06/25/2012 09:11 am ET Updated Aug 25, 2012

From Relief to Resilience: Heart and Head in the Sahel

This blog is part of a series organized by The Huffington Post and the NGO alliance InterAction to call attention to the crisis in the Sahel, a region in sub-Saharan Africa where more than 18 million people face starvation and 1.1 million children under the age of 5 are at risk of dying from acute malnutrition. Click here to read more of HuffPost Impact's coverage of the Sahel and here to find out what InterAction members and others are doing in the Sahel.

Are you a heart person or a head person?

Me, I'm a little bit of both, as I suspect most people probably are. And in the world of relief and development, it's important to have heart -- to remember the human impact of the work we do. Of course, it's also important to use our heads -- to make sure that the work we're doing is efficient and effective and the best work that we can do.

As we watch a devastating drought unfold in the Sahel for the third time in less than a decade, putting millions at risk of hunger, it occurs to me that perhaps the international community has been responding to these crises over the years with a lot of heart, but maybe not as much head.

Let me explain what I mean.

When someone is hungry, our instinct as one human being to another is to give them food. That's our heart at work. We want to ease their suffering, and food will do that. And whenever there's a humanitarian crisis -- whether it's a slow-onset disaster like the drought in the Sahel, or a sudden shock like the massive earthquake in Haiti -- the humanitarian imperative comes first. When there is life-threatening devastation, you respond with life-saving assistance. That's relief.

But as we've seen in the Sahel in 2005, 2008, and now again in 2012, it's not enough. Droughts are becoming more frequent and more severe, agricultural production is less stable and predictable, and the world can't continue to respond with a Band-Aid approach. We can meet the humanitarian imperative in ways that simultaneously enhance people's ability to meet their needs over the long term and become less vulnerable to future crises. That's resilience.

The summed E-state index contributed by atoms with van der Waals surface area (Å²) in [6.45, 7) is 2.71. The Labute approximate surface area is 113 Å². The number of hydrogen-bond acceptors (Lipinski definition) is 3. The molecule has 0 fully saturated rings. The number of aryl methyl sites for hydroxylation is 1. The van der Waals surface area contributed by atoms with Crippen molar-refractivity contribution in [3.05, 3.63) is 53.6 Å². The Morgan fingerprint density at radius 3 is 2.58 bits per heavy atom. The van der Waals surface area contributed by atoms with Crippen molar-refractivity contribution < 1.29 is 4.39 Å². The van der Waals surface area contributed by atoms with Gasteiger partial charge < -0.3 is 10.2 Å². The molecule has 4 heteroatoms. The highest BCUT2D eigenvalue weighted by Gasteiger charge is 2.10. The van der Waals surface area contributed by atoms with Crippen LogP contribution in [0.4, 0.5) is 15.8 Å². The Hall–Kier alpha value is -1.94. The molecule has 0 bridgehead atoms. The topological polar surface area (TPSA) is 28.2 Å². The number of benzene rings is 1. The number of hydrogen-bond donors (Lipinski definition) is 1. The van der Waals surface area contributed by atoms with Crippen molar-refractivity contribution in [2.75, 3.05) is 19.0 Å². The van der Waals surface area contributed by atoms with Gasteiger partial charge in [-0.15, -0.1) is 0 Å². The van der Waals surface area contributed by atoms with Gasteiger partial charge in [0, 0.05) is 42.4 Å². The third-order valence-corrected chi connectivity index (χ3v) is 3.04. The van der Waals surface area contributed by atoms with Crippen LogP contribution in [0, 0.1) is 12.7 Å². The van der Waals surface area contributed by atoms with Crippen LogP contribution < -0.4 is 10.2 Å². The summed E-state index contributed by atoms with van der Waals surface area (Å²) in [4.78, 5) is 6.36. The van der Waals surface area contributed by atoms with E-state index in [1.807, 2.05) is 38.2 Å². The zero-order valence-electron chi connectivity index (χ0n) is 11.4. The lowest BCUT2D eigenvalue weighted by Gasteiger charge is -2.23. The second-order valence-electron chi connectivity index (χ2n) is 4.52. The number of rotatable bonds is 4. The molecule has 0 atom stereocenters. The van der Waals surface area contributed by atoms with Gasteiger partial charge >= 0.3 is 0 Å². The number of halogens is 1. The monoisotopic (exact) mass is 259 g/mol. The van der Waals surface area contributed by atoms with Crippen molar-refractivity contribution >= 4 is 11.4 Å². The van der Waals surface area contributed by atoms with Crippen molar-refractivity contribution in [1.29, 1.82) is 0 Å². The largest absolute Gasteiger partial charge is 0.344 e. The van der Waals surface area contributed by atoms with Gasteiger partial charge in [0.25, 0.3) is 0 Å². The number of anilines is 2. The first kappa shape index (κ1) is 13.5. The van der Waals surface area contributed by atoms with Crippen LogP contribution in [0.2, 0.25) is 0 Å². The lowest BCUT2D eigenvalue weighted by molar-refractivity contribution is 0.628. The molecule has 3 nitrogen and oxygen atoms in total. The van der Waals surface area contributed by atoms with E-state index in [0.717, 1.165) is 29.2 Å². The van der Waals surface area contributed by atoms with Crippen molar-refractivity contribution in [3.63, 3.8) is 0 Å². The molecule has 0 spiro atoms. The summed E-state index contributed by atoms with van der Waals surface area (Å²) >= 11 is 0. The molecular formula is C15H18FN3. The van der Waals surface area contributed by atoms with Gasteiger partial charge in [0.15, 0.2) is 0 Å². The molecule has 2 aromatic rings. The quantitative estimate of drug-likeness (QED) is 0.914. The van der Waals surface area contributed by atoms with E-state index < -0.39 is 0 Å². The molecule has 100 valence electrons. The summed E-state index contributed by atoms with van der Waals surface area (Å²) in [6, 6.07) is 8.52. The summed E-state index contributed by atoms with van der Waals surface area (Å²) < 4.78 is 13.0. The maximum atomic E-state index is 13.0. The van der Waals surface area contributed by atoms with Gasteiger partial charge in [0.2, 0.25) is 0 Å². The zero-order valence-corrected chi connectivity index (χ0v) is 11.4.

The international community has lots of tools to help increase resilience. One example is Lutheran World Relief's Resilience Plus program, which is currently providing cash-for-work opportunities for 134,000 people in some of the hardest-hit communities in Niger, Mali and Burkina Faso. Cash-for-work is a common approach, one that puts money in people's hands to meet immediate needs, and contributes to local markets and local economies. Often, as is currently the case in the Sahel, the problem isn't just a lack of food, it's that high prices put food out of reach for the poorest families, who have often suffered crop failure or livestock loss and therefore have no viable livelihood. Helping them earn cash puts food back on their tables.

And when we're intentional about the kind of work we support with the cash-for-work program, we can have a real impact on the future. So we invest in things like watershed management, riverbank protection, irrigation systems, and interventions that decrease the vulnerability of the land -- like terracing, reforesting and tree planting. We also invest in training on improved seed, agricultural and animal production techniques. Vulnerable communities get the help they need to improve their infrastructure, and learn the most effective ways to care for their natural resources, making them much more resistant the next time the rains fail to come.

In this way, we join the heart and the head: helping meet the humanitarian imperative by creating resilient communities. Cash for immediate needs, work toward long-term sustainability.

The international community is starting to understand this. USAID administrator Rajiv Shah recently wrote, "To provide help that has lasting impact, we must expand our focus from relief to resilience -- from responding after emergencies to preparing communities in advance and helping them prevail afterwards. Even as we maintain our enduring commitment to humanitarian assistance, we can use it to achieve long-term results."

I applaud USAID for taking this stand. The more investments the world makes in helping prepare people to withstand droughts, the fewer people will go hungry.